Voices from the Appalachian Community
Science Program Manager in the Maryland Department of Natural Resources Wildlife and Heritage Service, Steering Committee member Gwen Brewer discusses how being part of the LCC will provide states with the key information and direction necessary to support regional initiatives and why she became involved with landscape conservation issues.
Forest Supervisor for the Monongahela National Forest in West Virginia, Steering Committee member Clyde Thompson explains how having the platform of the LCC can make the conservation community collectively stronger and direct each agency in the same direction.
Biologist Mark Thurman explains how having a landscape Cooperative helps state agencies understand how their work on the ground feeds into a larger project area and the hope that the LCC can develop a landscape-level plan that incorporates the conservation activities and goals of all partners.
Braven Beaty discusses his work in the Appalachian region with mussels, the biological importance of the Clinch-Powell RIver Basin, and how the Appalachian LCC can help to preserve freshwater mussel populations.
Wildlife biologist Marquette Crockett talks about the unique habitats and common problems that stretch across the Appalachians and how Appalachian LCC meetings are developing relationships and products that will help conservation in National Refuges.
Mark Ford discusses his research on threatened, rare, and endangered species, how the LCC can link up various expertise around the region, and the types of science needs the Cooperative can address that will result in on-the-ground conservation.
Mark Hudy, Senior Science Advisor in Fisheries for the U.S. Geological Survey, highlights the importance of connecting scientific efforts across the region and what the Appalachian LCC can achieve by bringing together various organizations and expertise
Hugh Irwin talks on how the Appalachian LCC can begin to fill in research gaps and develop common research needs across the region to preserve natural resources.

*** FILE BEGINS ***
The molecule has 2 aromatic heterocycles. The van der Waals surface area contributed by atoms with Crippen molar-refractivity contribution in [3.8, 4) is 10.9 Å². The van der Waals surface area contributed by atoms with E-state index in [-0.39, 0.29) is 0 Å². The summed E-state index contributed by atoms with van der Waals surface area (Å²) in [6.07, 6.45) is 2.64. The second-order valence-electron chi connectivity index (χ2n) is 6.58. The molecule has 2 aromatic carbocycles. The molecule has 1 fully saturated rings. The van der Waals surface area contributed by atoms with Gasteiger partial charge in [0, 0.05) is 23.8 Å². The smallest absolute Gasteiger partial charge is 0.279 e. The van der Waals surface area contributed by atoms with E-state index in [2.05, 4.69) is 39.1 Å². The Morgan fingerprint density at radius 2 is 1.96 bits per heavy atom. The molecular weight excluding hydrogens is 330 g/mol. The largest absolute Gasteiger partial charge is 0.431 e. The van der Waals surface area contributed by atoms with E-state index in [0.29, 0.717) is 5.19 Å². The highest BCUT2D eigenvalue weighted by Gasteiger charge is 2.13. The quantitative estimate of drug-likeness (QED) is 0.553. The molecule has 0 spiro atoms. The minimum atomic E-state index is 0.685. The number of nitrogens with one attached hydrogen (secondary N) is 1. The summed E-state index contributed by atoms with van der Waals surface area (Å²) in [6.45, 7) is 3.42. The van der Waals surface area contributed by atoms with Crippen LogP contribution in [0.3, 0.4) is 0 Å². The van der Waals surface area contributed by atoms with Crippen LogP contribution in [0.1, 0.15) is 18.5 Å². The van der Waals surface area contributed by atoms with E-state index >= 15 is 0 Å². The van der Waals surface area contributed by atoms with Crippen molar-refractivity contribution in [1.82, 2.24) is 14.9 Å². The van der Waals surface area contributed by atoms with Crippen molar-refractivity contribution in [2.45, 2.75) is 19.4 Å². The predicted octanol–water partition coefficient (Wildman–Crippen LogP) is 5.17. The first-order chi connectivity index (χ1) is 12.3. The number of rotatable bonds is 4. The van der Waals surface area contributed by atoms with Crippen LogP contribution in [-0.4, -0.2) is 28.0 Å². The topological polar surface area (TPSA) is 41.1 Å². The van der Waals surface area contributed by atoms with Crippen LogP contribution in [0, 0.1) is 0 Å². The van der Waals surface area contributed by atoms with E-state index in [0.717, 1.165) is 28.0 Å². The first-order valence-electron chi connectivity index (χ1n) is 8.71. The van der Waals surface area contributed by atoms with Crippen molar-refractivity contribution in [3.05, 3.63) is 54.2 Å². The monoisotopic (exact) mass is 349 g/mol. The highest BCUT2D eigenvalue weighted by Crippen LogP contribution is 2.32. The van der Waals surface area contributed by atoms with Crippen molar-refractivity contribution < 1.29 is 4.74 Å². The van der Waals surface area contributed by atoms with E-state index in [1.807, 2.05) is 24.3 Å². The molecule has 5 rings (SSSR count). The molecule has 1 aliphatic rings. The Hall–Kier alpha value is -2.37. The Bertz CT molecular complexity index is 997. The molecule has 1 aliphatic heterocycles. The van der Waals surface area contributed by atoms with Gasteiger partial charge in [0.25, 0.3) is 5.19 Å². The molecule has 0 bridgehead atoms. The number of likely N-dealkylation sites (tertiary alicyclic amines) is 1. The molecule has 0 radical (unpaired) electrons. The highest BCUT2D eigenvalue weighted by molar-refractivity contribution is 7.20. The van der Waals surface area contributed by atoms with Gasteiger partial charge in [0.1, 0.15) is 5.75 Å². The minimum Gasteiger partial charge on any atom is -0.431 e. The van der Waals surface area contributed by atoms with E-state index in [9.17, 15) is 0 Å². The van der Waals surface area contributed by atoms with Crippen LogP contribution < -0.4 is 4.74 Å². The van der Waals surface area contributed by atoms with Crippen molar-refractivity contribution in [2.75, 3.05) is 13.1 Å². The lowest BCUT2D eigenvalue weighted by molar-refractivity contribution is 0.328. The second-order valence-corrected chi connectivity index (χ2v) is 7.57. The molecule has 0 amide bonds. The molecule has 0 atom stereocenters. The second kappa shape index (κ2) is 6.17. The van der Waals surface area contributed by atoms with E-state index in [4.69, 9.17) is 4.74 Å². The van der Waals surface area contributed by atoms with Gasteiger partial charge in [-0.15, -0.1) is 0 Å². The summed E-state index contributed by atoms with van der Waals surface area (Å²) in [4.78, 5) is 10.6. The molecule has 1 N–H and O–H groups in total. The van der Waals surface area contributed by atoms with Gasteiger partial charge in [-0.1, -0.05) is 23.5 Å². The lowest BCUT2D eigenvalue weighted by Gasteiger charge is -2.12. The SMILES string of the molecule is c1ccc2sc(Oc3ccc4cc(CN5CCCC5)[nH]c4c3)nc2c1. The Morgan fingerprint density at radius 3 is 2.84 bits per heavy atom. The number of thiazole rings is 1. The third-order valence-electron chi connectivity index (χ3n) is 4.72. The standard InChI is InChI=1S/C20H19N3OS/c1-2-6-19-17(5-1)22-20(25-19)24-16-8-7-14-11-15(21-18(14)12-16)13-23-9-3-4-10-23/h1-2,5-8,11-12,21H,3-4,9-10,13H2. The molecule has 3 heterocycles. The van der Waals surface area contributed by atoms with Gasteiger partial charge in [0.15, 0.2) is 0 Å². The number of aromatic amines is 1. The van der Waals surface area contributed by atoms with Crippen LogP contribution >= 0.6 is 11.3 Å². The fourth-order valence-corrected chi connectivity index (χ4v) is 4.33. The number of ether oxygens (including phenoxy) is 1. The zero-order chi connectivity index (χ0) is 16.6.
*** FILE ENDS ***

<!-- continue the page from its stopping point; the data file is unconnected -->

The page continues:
Nels Johnson discusses how LCCs are important vehicles for increasing efficiencies in conservation, and through collective capacity how LCCs can address environmental challenges that are beyond the ability of any one organization.
Science Coordinator Todd Jones-Farrand highlights how Joint Ventures and LCCs can work together in a complimentary fashion and how both partnerships share a collaborative nature that will benefit landscape-scale conservation.
Thomas Minney discusses the potential of the Appalachian LCC, how this organization can address large-scale issues like climate change, and the need to achieve common conservation goals.
Coordinator Scott Robinson addresses the obstacles of data collection, preparation, and development and how the LCCs can help standardized this process for all partners to use that will help professionals implement conservation actions.
Jim Schaberl talks about specific research projects taking place in Shenandoah, what he hopes the LCC can accomplish, and why the National Park service is involved in this endeavor
Cindy Schulz highlights the value of bringing together many federal, state, and NGO groups to establish relationships and how acquiring access and knowledge of GIS and other information-sharing tools can greatly benefit conservation work being done around the region.
Wildlife Ecologist Scott Smith talks about the vital importance of the Appalachians for the survival of salamanders, how the LCCs can facilitate issues between jurisdictions, and help different agencies prioritize conservation efforts.
Kimberly Terrell describes her work studying the biological constraints of salamanders to adjust to climate change and how the regional nature of the LCC can ensure efficiencies for conservation efforts as well as bring managers and researchers together to work towards common conservation goals.